Thirty years later it finally proved different. I wasn’t put off by the old-fashioned language or writing style.
Occasionally the language still jarred my modern ears and eyes, but Blixen was obviously in sympathy with and empathetic towards the local people of Kenya.
The discovery of the dark races was to me a magnificent enlargement of all my world.
We ourselves, in boots, and in our constant great hurry, often jar with the landscape. The Natives are in accordance with it.
Certain stories and sections were beautifully wrought with Blixen bringing the reader right into her world. The first three sections were full of interesting and unique stories. Lulu the gazelle, local customs, tribal justice and tales about many of her servants provided the reader with an insider’s view of a world that most of us will never be able to experience. Not only because that time in history has now passed but simply because most of us live out our lives not far from the place or culture of our birth.
An African forest is a mysterious region. You ride into the depths of an old tapestry, in places faded and in others darkened with age, but marvellously rich in green shades. You cannot see the sky at all in there, but the sunlight plays in many strange ways, falling through the foliage. The grey fungus, like long drooping beards, on the trees, and the creepers hanging down everywhere, give a secretive, recondite air to the native forest. I used to ride here with Farah on Sundays, when there was nothing to do on the farm.
The sense of adventure, curiosity and drive that makes someone leave their home, to explore another country completely different to their own and to embrace what they find there is not something that many people do voluntarily. Blixen was obviously an unconventional woman. Her independence and pioneering spirit would have been unusual in her time. She must have faced censure and disapproval at every step.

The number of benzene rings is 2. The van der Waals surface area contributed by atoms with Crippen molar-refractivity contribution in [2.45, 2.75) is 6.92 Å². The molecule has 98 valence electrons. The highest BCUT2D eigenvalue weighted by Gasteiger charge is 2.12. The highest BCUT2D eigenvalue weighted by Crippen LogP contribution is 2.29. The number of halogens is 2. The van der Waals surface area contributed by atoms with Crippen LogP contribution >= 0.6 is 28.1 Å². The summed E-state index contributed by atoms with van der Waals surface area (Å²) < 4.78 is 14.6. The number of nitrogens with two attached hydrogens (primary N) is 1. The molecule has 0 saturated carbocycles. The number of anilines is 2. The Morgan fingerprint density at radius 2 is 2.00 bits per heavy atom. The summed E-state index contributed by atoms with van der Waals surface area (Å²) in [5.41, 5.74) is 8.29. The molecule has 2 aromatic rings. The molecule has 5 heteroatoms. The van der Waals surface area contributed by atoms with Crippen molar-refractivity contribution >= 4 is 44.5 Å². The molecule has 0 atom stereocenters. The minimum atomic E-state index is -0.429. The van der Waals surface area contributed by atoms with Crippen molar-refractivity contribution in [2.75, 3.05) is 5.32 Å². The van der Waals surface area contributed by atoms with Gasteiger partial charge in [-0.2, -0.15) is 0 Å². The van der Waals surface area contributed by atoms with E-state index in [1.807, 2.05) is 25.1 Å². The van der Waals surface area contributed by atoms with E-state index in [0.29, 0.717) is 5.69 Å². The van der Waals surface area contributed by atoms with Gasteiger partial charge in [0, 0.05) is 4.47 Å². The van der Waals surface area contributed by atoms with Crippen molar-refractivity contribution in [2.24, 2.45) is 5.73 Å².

In Donald Hannah’s biography, The Mask and the Reality (1971), she is quoted as saying,
Here at long last one was in a position not to give a damn for all conventions, here was a new kind of freedom which until then one had only found in dreams!
Yet none of this is evident in her book.
All the emotion is sucked right out of it.
We don’t get to know Blixen – what makes her tick, why she embarked on this adventure in the first place, what obstacles she faced, how she felt about anything. We also don’t get to know Denys at all. He is just this guy who flies in and out at times. When he dies, you feel nothing. You have no sense of who he was or why he was important to Blixen.
Thanks to wikipedia I found out that she wrote a letter to her brother Thomas in 1924, where she said,
I believe that for all time and eternity I am bound to Denys, to love the ground he walks upon, to be happy beyond words when he is here, and to suffer worse than death many times when he leaves...
There is now a museum in Blixen’s old home in Kenya.
Out of Africa fulfils several bookish challenges. It is